Two final crucial inferential points can be made from what has been given so far: namely, 1) that the nature of the substantial being will dictate the restrictions of the mode of being for the accidental form. In other words, whether the accidental mode of being is necessary or not, depends on the nature of the substantial being it is dependent on. 2) Whether or not the substantial being has a real privation also depends on the nature of the substantial being. For the stone can not have a real privation of sight if it is a stone, but a human can. For human nature dictates at least the potentiality for sight. Whether that sight is actualized or not is another question. Similarly, the fact that my substantial being has the accidental mode of being of playing classical piano and my wife does not, (i.e., all things being equal, she only has the accidental mode of being of potentially playing classical piano), makes her have a real privation of playing classical piano. She has the potential to do so, but it is not actualized as it is for me, and clearly playing piano is a nonessential accidental mode of being. However, Buford the dog is not in privation of the accidental mode of being of playing classical piano, for it is not even a potentiality within a dog’s nature to play classical piano.
So now we need to address the issue of what Aquinas means by "lack" in the context of what has been stated so far. Thus, at this juncture, we are primarily concerned with in what sense does the stone "lack" sight, and in what sense does the blind man "lack" sight? Aquinas says:
Although generation is from not-being, one should realize that we maintain, not that negation is a principle, but rather that privation is, for negation does not determine a subject for itself. Not to see can be attributed even to non-being, for example, "Chimeras do not see." Likewise, we can attribute it to beings that are not meant to see, such as a stone. But privation is attributed only to a determinate subject in which the missing perfection is meant to be. For example, blindness is attributed only to those things that were born to see. Moreover, it is in accordance with the fact that generation does not arise from non-being simply, but from nonbeing which is in some subject—and not just any subject, but a determined one—that privation is said to be a principle. For not everything which is not-burning will burn, but only those things that are apt to burn . . . privation is an accidental principle, as has previously been explained; the other two [form and matter] are essential principles.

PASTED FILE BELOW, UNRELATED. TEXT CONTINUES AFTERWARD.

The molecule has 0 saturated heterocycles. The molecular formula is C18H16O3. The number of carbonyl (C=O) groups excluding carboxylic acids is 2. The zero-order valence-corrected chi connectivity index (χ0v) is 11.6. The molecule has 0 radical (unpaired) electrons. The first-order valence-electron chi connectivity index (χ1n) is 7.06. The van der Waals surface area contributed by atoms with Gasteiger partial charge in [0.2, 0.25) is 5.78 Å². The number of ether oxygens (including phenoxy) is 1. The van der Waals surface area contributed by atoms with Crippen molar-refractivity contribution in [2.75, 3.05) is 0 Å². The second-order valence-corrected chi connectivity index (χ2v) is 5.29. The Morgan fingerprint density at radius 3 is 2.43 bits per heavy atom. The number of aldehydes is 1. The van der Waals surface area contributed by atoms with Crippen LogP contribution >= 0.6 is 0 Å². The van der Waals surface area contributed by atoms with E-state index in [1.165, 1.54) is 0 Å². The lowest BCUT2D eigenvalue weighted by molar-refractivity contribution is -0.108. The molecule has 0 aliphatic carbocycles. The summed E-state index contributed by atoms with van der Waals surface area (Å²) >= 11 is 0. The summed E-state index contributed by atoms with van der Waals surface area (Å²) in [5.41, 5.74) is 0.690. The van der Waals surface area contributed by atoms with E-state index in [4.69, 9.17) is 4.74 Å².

Here we should have a clearer picture of what Aquinas is trying to suggest; viz., when we talk about something having an absolute negation of an accident (whether essential or not) we are talking about the absolute incapacity of that being for even having that accident (one sense of ‘lack’). So, a rock does not have within its nature the capacity for sight, but a human does. A human has the potentiality for sight (e.g., a zygote); and similarly, as humans we can be in privation of sight (e.g., blindness) for it is the ‘lacking’ of a perfection that we should have; but a rock lacks this potentiality absolutely.  A rock is in absolute negation of both the capacities to actually see and the potential to privation of sight; because within its nature there is the absolute negation of this capacity for privation of sight and even the potential to actualize sight.
The Four Causes
Now before we answer the question of how modes of being, and the principles of natural change are related with the privation of evil, let us first address Aquinas’ position on the causes. Doing this will further help us understand his answer to the metaphysical problem of evil. For if evil is simply a privation of good, and not a substance in and of itself, then ‘what causes evil’? (if it even has a cause) would be the next logical question to address. 
In Aquinas’ De Principiis naturae, he addresses these causal principles. For Aquinas, everything that is in the mode of being of act/potency must intend to act to an end. Of course Aquinas does not imply that all things that act do so intentionally via deliberating, for this would be absurd. Those things that can deliberate on what ends to strive for can act to choose one end over another, but everything else is determined to an end. But there are acts, such as involuntary acts, that are still intentional, but not deliberated by agents that have the potential to deliberate an act.  For example, blinking is an intentionally
determined act. That is, the agent (human being) intends an end by blinking (which may be for the health of the eyes); and clearly, this intended end is not of deliberation for the agent (at least the involuntary blinks). Similarly, when I play a certain chord on the piano, there is no deliberation between the notes, i.e., there is no need for me to play the notes individually to figure out which notes comprise the chord--they are predetermined.  My purpose is to play and hear America the Beautiful and the means for completing this end is also intended, but not deliberated. The point Aquinas is trying to emphasize is that acts have a "natural inclination toward something."  The act of playing certain chords comes naturally for the pianist; one does not have to deliberate over which notes make up the specific chord. So for Aquinas, all things ‘intend’ to an end via deliberation or natural inclination.